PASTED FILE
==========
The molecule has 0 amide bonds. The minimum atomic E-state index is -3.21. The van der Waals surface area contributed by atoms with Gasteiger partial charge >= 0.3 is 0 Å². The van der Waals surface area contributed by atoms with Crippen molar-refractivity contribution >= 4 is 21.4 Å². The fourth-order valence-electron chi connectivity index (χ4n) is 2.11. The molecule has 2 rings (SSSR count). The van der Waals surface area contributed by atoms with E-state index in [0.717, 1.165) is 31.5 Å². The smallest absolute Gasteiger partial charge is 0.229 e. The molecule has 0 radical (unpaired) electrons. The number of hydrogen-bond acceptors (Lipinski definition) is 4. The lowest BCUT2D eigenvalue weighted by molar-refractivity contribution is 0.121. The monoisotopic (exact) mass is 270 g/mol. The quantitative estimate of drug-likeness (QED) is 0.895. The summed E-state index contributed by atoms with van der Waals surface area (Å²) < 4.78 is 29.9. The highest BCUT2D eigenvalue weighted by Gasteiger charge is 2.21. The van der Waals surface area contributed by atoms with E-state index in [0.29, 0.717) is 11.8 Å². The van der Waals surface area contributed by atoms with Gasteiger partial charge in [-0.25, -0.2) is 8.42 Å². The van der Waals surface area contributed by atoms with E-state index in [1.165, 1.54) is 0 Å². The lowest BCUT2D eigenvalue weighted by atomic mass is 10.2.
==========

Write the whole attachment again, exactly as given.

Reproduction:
The molecule has 0 amide bonds. The minimum atomic E-state index is -3.21. The van der Waals surface area contributed by atoms with Gasteiger partial charge >= 0.3 is 0 Å². The van der Waals surface area contributed by atoms with Crippen molar-refractivity contribution >= 4 is 21.4 Å². The fourth-order valence-electron chi connectivity index (χ4n) is 2.11. The molecule has 2 rings (SSSR count). The van der Waals surface area contributed by atoms with E-state index in [0.717, 1.165) is 31.5 Å². The smallest absolute Gasteiger partial charge is 0.229 e. The molecule has 0 radical (unpaired) electrons. The number of hydrogen-bond acceptors (Lipinski definition) is 4. The lowest BCUT2D eigenvalue weighted by molar-refractivity contribution is 0.121. The monoisotopic (exact) mass is 270 g/mol. The quantitative estimate of drug-likeness (QED) is 0.895. The summed E-state index contributed by atoms with van der Waals surface area (Å²) < 4.78 is 29.9. The highest BCUT2D eigenvalue weighted by Gasteiger charge is 2.21. The van der Waals surface area contributed by atoms with E-state index in [0.29, 0.717) is 11.8 Å². The van der Waals surface area contributed by atoms with Gasteiger partial charge in [-0.25, -0.2) is 8.42 Å². The van der Waals surface area contributed by atoms with E-state index in [1.165, 1.54) is 0 Å². The lowest BCUT2D eigenvalue weighted by atomic mass is 10.2.